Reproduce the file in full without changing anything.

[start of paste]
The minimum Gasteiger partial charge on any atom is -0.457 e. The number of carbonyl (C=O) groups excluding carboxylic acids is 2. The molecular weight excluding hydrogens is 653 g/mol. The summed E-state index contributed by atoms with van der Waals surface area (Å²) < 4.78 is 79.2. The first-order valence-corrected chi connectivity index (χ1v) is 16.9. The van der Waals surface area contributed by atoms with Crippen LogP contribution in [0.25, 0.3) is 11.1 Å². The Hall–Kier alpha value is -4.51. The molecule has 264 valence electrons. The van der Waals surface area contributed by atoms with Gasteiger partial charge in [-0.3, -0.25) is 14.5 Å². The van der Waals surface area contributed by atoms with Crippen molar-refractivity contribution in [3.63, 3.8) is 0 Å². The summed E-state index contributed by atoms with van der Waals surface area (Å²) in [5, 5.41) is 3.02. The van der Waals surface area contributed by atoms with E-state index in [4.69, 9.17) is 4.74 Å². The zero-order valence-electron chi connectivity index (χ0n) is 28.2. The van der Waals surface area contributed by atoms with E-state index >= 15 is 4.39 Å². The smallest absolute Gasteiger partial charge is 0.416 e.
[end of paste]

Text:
The minimum Gasteiger partial charge on any atom is -0.457 e. The number of carbonyl (C=O) groups excluding carboxylic acids is 2. The molecular weight excluding hydrogens is 653 g/mol. The summed E-state index contributed by atoms with van der Waals surface area (Å²) < 4.78 is 79.2. The first-order valence-corrected chi connectivity index (χ1v) is 16.9. The van der Waals surface area contributed by atoms with Crippen LogP contribution in [0.25, 0.3) is 11.1 Å². The Hall–Kier alpha value is -4.51. The molecule has 264 valence electrons. The van der Waals surface area contributed by atoms with Gasteiger partial charge in [-0.3, -0.25) is 14.5 Å². The van der Waals surface area contributed by atoms with Crippen molar-refractivity contribution in [3.63, 3.8) is 0 Å². The summed E-state index contributed by atoms with van der Waals surface area (Å²) in [5, 5.41) is 3.02. The van der Waals surface area contributed by atoms with E-state index in [4.69, 9.17) is 4.74 Å². The zero-order valence-electron chi connectivity index (χ0n) is 28.2. The van der Waals surface area contributed by atoms with E-state index >= 15 is 4.39 Å². The smallest absolute Gasteiger partial charge is 0.416 e.